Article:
Dear Reader,

“Record what??”   Some of you remember the old people talking about record players with an almost reverent tone — and then you saw one (what WERE they thinking??)!  And some of you remember when the record player collecting dust in the basement was brand new and playing top ten songs.   Me, I remember the day one of our albums fell on the floor and my nine-year-old niece said, “This CD fell out of the case.”

Wherever you fall in age, we are all sentimental creatures.   We hang onto the old, cherished Teddy Bear well into our school years even though his eyes are falling out, even though he’s lost an ear to the dog, even though he’s lost 20 % of his stuffing out of the hole in his big toe, and even though he still smells like our kid brother who barfed on him.   That is our beloved Teddy!

That old Record Player… or the Sony Cassette Tape Walkman… or the 5 CD Changer from 1995 with its worn-out wiring making the sound flicker like a strobe light is just like the Teddy Bear.   The reasons we cling to these things vary — “Nothing sounds as good as vinyl!”   “I don’t want to spend all that money buying all my music again!”   “The new CD player won’t work with my old system!”   In spite of the technological advances and advantages we cling to our old ways with the same blind devotion as the child does to her Teddy Bear.  Bordering on irrational, but somehow understandable to all.

My father is my favorite example of this puzzling aspect of human nature.  Back in the ’80s my father fell in love with the Beta VCR format while everyone else was buying and using VHS.  He had no idea when he bought his first VCR in K-Mart at a 50% discount that the technology was rapidly dying.  During the 80s and into the 90s my father stubbornly bought all the Beta tapes he could get (and what a bargain he got!) and recorded all his favorite TV shows on them.  No amount of pleading, rationalization or just plain common sense could ever get through to him.   He was getting a great deal!! All us kids gave up in despair, shook our heads, and lived with the fact that Dad was just a little nuts. Dad still has Beta tapes of his favorite TV shows and an old VCR that needs repairing – the  skeletal remains of a man-made “survival of the fittest”.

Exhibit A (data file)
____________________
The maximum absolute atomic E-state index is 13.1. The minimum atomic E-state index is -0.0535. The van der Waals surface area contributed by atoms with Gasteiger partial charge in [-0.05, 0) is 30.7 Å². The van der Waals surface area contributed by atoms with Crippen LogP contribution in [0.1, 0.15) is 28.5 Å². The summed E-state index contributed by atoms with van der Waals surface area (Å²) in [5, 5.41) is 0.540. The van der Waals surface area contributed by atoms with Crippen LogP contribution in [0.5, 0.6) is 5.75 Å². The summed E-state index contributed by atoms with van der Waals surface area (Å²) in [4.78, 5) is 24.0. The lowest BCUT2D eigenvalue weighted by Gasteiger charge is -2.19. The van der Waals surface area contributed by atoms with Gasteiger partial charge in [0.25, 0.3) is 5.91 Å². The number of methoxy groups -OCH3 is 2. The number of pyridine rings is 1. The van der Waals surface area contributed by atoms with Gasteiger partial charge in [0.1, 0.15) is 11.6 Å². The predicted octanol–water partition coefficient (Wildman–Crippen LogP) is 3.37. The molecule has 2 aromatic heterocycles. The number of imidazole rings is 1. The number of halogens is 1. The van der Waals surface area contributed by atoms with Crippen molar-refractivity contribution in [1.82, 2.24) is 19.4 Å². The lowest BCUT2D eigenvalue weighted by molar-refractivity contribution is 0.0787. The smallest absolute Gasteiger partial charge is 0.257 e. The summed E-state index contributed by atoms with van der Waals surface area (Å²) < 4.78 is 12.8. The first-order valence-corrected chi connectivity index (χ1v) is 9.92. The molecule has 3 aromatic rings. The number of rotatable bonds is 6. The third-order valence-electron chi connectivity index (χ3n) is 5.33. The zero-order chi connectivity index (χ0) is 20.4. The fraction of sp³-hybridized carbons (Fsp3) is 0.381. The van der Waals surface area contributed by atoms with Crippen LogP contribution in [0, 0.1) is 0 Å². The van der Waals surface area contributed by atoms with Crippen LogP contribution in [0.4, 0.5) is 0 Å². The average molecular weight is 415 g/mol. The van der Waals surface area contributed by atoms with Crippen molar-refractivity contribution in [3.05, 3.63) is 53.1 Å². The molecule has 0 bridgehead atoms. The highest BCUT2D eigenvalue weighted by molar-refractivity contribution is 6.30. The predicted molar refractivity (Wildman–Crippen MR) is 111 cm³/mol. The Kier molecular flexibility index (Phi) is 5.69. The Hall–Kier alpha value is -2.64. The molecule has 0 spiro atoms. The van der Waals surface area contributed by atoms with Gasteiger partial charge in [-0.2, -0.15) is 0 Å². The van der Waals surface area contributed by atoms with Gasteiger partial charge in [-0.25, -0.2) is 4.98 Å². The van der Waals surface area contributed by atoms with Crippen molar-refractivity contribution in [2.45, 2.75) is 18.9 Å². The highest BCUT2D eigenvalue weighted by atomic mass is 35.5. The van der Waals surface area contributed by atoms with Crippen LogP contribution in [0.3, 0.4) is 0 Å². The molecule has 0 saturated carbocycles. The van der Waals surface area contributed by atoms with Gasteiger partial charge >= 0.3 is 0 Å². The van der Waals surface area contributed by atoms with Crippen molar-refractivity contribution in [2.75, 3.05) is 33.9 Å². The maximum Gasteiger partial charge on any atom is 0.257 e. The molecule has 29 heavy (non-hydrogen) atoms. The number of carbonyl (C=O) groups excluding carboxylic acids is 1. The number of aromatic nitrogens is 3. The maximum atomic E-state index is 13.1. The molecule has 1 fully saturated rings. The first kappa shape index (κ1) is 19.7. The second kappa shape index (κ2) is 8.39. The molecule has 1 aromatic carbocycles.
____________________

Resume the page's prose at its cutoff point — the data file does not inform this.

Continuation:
My father is not alone. Jayne Cravens wrote an entire blog in tribute to her Lime iBook which was outdated in 2008 “I don’t know how to say in techno-jargon why this computer is so great. I just know that it is.” What is it that creates this kind of almost-insane devotion to old technology well past its prime?   In my father’s case it was his desire for a great bargain combined with his stubbornness to refuse defeat.   In the case of the old record player it could be the memories triggered by the unique combination of hissing and popping that reminds you of your favorite song from your teenage years.   In Jane’s case, she tells the story of that indefinable quality that her machine had, “People came up in airports and hotel lobbies to ask me about it. The guy at the Macintosh store in Cologne was in love with it on first sight. For more than seven years, it was reliable and powerful, and it never stopped having SASS!”

Perhaps in a few years there will be online forums, support groups, and conventions for lovers of antiquated technology.  People may collect at MeetUps to reminisce about what their iGadget meant to them in High School when it came out 25 years ago and to exchange the apps that are no longer made.  Maybe the next generation of High School students will form new cliques depending on who has the fastest and best technology or the smartest technology.   Instead of “band geeks” there will be PC Geeks.   The iMAC users will be the cool kids.  I wonder what technological gizmos that are an invaluable part of my life today will eventually become my treasured relics tomorrow? My laptop? My cell phone? Perhaps something I haven’t bought yet. Perhaps the next time I’m in K-Mart and there’s a sale….?